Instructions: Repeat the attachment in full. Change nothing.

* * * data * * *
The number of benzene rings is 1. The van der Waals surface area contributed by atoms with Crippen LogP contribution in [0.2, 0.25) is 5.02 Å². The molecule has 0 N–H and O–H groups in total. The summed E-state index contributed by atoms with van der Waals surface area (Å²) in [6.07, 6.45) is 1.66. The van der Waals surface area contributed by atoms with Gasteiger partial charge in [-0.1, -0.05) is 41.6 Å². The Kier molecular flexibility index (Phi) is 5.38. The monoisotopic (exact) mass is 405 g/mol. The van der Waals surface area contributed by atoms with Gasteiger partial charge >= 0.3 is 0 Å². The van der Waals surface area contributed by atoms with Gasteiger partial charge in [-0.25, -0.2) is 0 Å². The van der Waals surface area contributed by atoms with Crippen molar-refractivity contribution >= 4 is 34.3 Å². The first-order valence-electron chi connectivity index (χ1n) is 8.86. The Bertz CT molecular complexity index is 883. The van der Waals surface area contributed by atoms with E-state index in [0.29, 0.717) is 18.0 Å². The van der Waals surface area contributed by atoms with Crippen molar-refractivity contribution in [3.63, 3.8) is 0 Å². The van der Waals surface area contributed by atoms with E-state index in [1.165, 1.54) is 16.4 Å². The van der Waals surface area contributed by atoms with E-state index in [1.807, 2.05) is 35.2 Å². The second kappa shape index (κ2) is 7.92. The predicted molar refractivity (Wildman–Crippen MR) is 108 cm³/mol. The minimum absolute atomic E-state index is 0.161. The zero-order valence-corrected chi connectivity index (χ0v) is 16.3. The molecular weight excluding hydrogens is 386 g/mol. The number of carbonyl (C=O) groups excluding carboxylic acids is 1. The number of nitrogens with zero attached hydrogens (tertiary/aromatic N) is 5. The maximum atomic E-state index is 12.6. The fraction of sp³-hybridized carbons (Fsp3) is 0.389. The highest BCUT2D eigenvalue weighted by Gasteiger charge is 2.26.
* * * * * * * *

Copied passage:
The number of benzene rings is 1. The van der Waals surface area contributed by atoms with Crippen LogP contribution in [0.2, 0.25) is 5.02 Å². The molecule has 0 N–H and O–H groups in total. The summed E-state index contributed by atoms with van der Waals surface area (Å²) in [6.07, 6.45) is 1.66. The van der Waals surface area contributed by atoms with Gasteiger partial charge in [-0.1, -0.05) is 41.6 Å². The Kier molecular flexibility index (Phi) is 5.38. The monoisotopic (exact) mass is 405 g/mol. The van der Waals surface area contributed by atoms with Gasteiger partial charge >= 0.3 is 0 Å². The van der Waals surface area contributed by atoms with Gasteiger partial charge in [-0.25, -0.2) is 0 Å². The van der Waals surface area contributed by atoms with Crippen molar-refractivity contribution >= 4 is 34.3 Å². The first-order valence-electron chi connectivity index (χ1n) is 8.86. The Bertz CT molecular complexity index is 883. The van der Waals surface area contributed by atoms with E-state index in [0.29, 0.717) is 18.0 Å². The van der Waals surface area contributed by atoms with Crippen molar-refractivity contribution in [3.63, 3.8) is 0 Å². The van der Waals surface area contributed by atoms with E-state index in [1.165, 1.54) is 16.4 Å². The van der Waals surface area contributed by atoms with E-state index in [1.807, 2.05) is 35.2 Å². The second kappa shape index (κ2) is 7.92. The predicted molar refractivity (Wildman–Crippen MR) is 108 cm³/mol. The minimum absolute atomic E-state index is 0.161. The zero-order valence-corrected chi connectivity index (χ0v) is 16.3. The molecular weight excluding hydrogens is 386 g/mol. The number of carbonyl (C=O) groups excluding carboxylic acids is 1. The number of nitrogens with zero attached hydrogens (tertiary/aromatic N) is 5. The maximum atomic E-state index is 12.6. The fraction of sp³-hybridized carbons (Fsp3) is 0.389. The highest BCUT2D eigenvalue weighted by Gasteiger charge is 2.26.